Another item to consider is the risk that outgoing attacks and probes pose. If you are not restricting outbound traffic very much, then sensor placement shouldn't be affected by it. But if you do restrict outbound trafficfor example, you block all connection attempts from the internal network to the modem bankthen having the sensor on the inside is necessary to detect attempted attacks. The question is, how much do you care about that? In your environment, is it sufficient for the firewall to report that a connection attempt was blocked, or do you need to know what the nature of that attempt was? How important is the resource on the other side of the connection? What are the consequences if you fail to notice an attack from one of your hosts against your business partner's systems?

Case Study 3: Unrestricted Environment

Our final case study, shown in Figure 8.3, is a greatly simplified view of a university network with three main groups of hosts: students, faculty and staff, and administration (registrar, bursar, and so on). As is typical of many university environments, no firewalls restrict traffic. A small amount of packet filtering might occur at routers throughout the network, but otherwise, virtually any sort of traffic is permitted. The only exception is some machines in the administration network that contain sensitive information, such as student grades and financial information; these machines are somewhat protected through router packet filtering. Because of the open nature of most universities, faculty and student machines are usually vulnerable to exploitation, in part because just about any sort of traffic is permitted. In addition, many servers are run by students or faculty, not centralized IT staff, and are almost certainly not kept fully patched and secured.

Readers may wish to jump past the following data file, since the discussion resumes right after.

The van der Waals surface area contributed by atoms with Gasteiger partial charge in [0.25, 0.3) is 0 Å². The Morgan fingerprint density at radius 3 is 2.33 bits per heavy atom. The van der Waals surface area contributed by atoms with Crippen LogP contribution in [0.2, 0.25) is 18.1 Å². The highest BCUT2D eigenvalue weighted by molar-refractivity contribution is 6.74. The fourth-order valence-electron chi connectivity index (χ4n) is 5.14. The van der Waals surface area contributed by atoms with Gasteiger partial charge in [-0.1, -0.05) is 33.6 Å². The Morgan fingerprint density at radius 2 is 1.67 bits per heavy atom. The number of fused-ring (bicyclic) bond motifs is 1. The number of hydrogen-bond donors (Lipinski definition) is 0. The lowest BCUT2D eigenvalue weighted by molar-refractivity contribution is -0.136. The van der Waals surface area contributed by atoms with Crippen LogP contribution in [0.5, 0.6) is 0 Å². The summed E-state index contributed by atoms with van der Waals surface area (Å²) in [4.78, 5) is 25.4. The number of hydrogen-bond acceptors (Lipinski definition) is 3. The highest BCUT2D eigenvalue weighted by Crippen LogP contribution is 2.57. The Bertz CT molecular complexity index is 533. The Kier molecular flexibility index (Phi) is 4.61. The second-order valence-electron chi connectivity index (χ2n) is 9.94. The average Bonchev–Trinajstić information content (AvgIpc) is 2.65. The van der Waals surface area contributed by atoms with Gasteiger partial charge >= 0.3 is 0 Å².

Figure 8.3. In a university environment with little network security, it is not easy to determine where to deploy IDS sensors.

We can expect many student and faculty machines to use modems or wireless network cards. We can also expect that some of these machines run software such as pcAnywhere to allow external hosts to dial in to them. In such an environment, it's impossible to define the border of your network. It's also likely that the university offers dial-in services for users. These services may require little or no authentication.

IDS Deployment Recommendations